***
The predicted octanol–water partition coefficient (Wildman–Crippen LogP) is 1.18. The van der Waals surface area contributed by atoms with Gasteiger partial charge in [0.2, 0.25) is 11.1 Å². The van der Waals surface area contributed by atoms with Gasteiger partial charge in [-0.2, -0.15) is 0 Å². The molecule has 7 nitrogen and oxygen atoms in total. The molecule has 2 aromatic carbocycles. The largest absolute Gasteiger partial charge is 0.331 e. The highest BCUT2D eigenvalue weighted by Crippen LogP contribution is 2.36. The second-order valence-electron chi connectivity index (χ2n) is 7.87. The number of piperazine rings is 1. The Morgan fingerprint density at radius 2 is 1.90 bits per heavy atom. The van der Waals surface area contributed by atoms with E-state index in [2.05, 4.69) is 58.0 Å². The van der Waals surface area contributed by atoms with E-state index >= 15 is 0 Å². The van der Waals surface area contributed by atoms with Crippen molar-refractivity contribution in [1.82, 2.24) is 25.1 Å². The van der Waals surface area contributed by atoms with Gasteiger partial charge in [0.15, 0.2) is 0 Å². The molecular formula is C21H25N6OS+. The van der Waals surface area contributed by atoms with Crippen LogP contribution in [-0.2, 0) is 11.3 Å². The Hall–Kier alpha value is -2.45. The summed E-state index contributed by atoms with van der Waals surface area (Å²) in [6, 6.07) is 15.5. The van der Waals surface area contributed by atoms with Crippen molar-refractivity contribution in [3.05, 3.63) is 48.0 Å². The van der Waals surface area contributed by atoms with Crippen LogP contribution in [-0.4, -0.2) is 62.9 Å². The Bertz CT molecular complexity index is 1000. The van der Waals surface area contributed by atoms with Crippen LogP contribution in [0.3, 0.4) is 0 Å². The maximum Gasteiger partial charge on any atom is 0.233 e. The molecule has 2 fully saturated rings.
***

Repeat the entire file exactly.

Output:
The predicted octanol–water partition coefficient (Wildman–Crippen LogP) is 1.18. The van der Waals surface area contributed by atoms with Gasteiger partial charge in [0.2, 0.25) is 11.1 Å². The van der Waals surface area contributed by atoms with Gasteiger partial charge in [-0.2, -0.15) is 0 Å². The molecule has 7 nitrogen and oxygen atoms in total. The molecule has 2 aromatic carbocycles. The largest absolute Gasteiger partial charge is 0.331 e. The highest BCUT2D eigenvalue weighted by Crippen LogP contribution is 2.36. The second-order valence-electron chi connectivity index (χ2n) is 7.87. The number of piperazine rings is 1. The Morgan fingerprint density at radius 2 is 1.90 bits per heavy atom. The van der Waals surface area contributed by atoms with E-state index in [2.05, 4.69) is 58.0 Å². The van der Waals surface area contributed by atoms with E-state index >= 15 is 0 Å². The van der Waals surface area contributed by atoms with Crippen molar-refractivity contribution in [1.82, 2.24) is 25.1 Å². The van der Waals surface area contributed by atoms with Gasteiger partial charge in [0.15, 0.2) is 0 Å². The molecular formula is C21H25N6OS+. The van der Waals surface area contributed by atoms with Crippen LogP contribution in [-0.2, 0) is 11.3 Å². The Hall–Kier alpha value is -2.45. The summed E-state index contributed by atoms with van der Waals surface area (Å²) in [6, 6.07) is 15.5. The van der Waals surface area contributed by atoms with Crippen molar-refractivity contribution in [3.05, 3.63) is 48.0 Å². The van der Waals surface area contributed by atoms with Crippen LogP contribution in [-0.4, -0.2) is 62.9 Å². The Bertz CT molecular complexity index is 1000. The van der Waals surface area contributed by atoms with Crippen LogP contribution in [0.3, 0.4) is 0 Å². The maximum Gasteiger partial charge on any atom is 0.233 e. The molecule has 2 fully saturated rings.